Nokia tonight confirmed plans to release its own phone running Google’s Android mobile operating system, expanding beyond Microsoft’s Windows Phone just as the Redmond company prepares to acquire Nokia’s device business.

Nokia-X-Dual-SIM-frontHowever, the new “Nokia X” phones will connect by default to Microsoft services, such as the OneDrive cloud storage system, not to Google’s cloud storage service, said Nokia executive Stephen Elop, introducing the phone during a news conference at Mobile World Congress in Barcelona.

Skype, Bing and are also featured in the phone.

“With this, Microsoft will be able to reach people it has never talked to before around the world,” said Elop, who will be rejoining Microsoft as part of the Nokia acquisition.

In addition to the Nokia X and Nokia X+, with 4-inch screens, the company also introduced a larger version of the phone, the Nokia XL, with a 5-inch display.

The new lineup is a concession to the strength of the Android ecosystem around the world. But Elop went out of his way during the event to say that the Nokia X doesn’t represent a white flag for Microsoft overall.

“We are deliberately using the Android open source project without Google’s cloud services,” he said, saying that he expects many Nokia X users to eventually graduate to Windows Phone, giving users “a gateway to Microsoft.”

The Nokia X will be targeted to emerging markets and priced below Nokia’s Windows Phones, starting at 89 euros or about $122.

Tony Cripps, principal analyst at Ovum, says in a statement that the Nokia X brings “a level of design and build quality to the low-price smartphone segment that is largely lacking today. Other OEMs will be forced to up their game in this key market segment.”

He adds, “This may well stimulate a response from Google, especially in developing markets where its focus on ecosystem monetization has been limited. Microsoft’s pragmatism in adopting AOSP gives it a chance of finally taking the global consumer technology fight to Google, Apple, and Samsung. The result, in the long term, may be a company barely recognizable as the one we know today.”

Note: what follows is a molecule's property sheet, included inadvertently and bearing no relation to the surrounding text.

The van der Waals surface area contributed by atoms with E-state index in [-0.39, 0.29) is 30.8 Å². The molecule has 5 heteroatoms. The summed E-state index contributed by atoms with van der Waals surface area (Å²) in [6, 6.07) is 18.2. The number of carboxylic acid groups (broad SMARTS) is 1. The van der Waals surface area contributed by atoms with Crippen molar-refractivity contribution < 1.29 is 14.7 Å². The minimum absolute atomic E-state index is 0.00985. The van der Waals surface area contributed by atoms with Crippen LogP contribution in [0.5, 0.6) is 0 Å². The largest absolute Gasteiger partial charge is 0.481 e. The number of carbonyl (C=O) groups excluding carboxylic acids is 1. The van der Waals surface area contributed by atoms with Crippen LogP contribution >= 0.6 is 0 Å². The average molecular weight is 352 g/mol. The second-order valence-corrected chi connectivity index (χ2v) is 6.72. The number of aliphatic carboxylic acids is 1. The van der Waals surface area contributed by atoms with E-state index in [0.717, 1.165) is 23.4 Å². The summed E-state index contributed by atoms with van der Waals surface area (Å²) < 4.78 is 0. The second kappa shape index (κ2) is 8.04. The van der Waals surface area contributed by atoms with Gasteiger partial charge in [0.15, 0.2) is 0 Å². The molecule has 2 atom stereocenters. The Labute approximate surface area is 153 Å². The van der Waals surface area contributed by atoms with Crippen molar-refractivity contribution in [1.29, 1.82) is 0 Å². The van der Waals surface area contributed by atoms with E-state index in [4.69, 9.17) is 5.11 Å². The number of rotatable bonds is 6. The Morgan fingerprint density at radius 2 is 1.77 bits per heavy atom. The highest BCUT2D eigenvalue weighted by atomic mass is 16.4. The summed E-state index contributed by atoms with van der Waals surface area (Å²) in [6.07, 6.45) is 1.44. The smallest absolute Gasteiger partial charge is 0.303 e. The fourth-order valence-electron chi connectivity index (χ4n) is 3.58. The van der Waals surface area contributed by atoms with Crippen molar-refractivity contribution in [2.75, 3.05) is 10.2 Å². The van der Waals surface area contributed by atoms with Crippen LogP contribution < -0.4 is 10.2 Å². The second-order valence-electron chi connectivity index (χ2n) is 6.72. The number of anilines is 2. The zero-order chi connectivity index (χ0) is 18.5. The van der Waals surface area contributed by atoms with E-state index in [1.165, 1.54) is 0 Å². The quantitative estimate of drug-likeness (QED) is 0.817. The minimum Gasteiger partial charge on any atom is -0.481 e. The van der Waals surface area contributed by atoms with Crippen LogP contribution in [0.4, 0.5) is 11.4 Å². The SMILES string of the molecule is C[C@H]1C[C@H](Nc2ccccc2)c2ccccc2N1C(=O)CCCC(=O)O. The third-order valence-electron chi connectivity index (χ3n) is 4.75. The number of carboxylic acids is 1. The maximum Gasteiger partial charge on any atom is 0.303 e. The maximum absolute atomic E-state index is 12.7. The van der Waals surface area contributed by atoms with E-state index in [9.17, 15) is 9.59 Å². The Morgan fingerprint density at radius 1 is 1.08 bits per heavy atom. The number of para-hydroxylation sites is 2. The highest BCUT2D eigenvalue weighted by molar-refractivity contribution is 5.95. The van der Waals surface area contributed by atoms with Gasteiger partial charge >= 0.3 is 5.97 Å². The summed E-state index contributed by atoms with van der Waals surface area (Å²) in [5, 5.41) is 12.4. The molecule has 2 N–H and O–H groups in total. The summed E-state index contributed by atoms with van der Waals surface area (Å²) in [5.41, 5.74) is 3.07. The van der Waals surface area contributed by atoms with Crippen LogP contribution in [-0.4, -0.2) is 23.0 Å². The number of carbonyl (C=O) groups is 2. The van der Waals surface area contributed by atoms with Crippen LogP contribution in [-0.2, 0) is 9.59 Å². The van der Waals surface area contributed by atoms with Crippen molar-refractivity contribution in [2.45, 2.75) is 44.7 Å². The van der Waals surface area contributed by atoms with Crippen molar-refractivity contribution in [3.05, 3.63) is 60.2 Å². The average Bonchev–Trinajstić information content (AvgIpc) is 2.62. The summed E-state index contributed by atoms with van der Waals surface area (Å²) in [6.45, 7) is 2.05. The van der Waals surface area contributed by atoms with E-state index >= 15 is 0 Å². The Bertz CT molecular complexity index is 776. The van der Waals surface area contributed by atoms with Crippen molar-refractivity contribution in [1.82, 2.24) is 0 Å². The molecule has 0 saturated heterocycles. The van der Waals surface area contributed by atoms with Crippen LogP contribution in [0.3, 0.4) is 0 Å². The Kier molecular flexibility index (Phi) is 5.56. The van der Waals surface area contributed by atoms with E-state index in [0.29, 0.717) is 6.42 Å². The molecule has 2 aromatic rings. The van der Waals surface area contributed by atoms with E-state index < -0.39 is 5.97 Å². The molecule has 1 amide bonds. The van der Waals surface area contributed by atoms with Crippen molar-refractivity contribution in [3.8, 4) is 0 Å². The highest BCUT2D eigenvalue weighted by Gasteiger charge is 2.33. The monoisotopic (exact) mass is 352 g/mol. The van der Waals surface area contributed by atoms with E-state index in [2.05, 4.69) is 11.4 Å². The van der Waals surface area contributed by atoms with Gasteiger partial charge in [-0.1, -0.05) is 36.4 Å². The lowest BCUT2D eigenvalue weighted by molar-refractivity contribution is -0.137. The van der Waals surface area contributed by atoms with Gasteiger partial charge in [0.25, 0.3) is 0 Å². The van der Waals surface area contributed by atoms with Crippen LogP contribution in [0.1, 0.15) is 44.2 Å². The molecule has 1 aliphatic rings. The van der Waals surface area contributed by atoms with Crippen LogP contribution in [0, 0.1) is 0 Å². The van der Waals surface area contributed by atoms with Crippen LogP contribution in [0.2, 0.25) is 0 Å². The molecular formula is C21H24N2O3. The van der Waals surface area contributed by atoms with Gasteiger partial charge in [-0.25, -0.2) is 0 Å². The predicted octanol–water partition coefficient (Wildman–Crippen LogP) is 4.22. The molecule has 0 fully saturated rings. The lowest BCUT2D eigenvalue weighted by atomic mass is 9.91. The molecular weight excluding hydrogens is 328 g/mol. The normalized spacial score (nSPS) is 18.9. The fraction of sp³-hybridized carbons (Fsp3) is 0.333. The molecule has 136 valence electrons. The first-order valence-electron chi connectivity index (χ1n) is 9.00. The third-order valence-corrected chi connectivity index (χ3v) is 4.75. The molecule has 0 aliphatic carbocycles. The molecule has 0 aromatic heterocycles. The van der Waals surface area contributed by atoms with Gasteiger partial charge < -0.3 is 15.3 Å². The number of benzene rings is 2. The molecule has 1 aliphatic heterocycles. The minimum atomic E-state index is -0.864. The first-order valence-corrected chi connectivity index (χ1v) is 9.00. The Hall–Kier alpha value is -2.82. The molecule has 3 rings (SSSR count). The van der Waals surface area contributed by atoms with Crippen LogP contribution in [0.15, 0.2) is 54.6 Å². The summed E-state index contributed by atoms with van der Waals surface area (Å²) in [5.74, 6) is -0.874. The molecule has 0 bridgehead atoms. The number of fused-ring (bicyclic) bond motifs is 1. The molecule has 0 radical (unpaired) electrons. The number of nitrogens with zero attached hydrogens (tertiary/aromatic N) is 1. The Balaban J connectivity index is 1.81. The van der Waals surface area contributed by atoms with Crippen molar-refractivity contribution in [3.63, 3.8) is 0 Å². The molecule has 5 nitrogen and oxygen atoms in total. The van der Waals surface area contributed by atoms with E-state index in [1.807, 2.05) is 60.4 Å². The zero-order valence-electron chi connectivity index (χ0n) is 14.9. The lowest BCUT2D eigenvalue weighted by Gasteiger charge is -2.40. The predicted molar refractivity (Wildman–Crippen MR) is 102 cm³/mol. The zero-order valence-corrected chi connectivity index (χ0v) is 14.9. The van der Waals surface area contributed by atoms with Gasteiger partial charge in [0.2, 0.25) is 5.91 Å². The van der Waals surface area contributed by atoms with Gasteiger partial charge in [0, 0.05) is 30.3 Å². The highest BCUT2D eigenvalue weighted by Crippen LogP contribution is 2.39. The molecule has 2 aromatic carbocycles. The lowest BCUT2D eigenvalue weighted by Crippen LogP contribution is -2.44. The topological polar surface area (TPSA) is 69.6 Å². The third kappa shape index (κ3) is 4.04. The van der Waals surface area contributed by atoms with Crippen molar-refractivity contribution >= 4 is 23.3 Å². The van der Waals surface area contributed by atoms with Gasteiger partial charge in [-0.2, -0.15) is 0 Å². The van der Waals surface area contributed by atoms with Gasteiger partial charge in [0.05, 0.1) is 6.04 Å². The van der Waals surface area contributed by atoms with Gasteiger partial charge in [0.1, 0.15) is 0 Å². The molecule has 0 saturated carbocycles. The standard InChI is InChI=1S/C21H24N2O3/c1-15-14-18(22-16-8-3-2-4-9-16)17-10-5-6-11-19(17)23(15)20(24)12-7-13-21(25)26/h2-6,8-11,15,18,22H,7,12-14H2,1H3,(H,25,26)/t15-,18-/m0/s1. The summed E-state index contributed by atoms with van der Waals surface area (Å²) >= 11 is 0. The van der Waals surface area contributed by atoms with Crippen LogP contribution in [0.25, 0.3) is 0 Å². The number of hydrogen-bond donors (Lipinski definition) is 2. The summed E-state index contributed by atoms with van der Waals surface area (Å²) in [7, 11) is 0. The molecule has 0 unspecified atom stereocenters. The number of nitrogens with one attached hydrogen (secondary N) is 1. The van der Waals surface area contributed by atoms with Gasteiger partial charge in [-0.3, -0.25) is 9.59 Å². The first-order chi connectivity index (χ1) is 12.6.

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  • Simon

    If they want this to succeed, then it should be made to use Android and Windows Phone operating systems. A simple boot option to select either operating system would give users the best of both worlds and achieve what blackberry failed to do.

    • JimInAuburn

      The average user is not going to be rebooting their phone depending on which feature they want to use. Both phones do basically the same thing, just differently.

  • guest

    The phone is a dead end. This is simply Elop padding his resume – Android experience required in the next role.

  • Christopher Budd

    I’m going to play a bit of conspiracy theory here and wonder if part of this is a way for Microsoft to safely look at the Android source code for possible patent challenges in a way that protects them.

    Without boring with a lot of detail, when we’re talking about any source code that’s not yours you have to treat your employees who have looked at that code as contaminated: if they work on your code there’s the risk that the owner of that code can claim your employee basically duplicated their code. Whether baseless or not, it’s enough to support a lawsuit and so most companies mitigate that by keeping employees exposed to other’s source code firewalled. For instance, I knew people that worked on the Microsoft Java VM back in the day who then couldn’t work on other products because of that contamination.

    My having a division working on Android that’s insulated like this, Microsoft has a way to work with the source code but keep themselves relatively protected. It could give them a way to monitor Android so they can make stronger claims when they approach other handset makers and “ask” for royalties.

    It’s a stretch, I admit. But at least worth thinking about.

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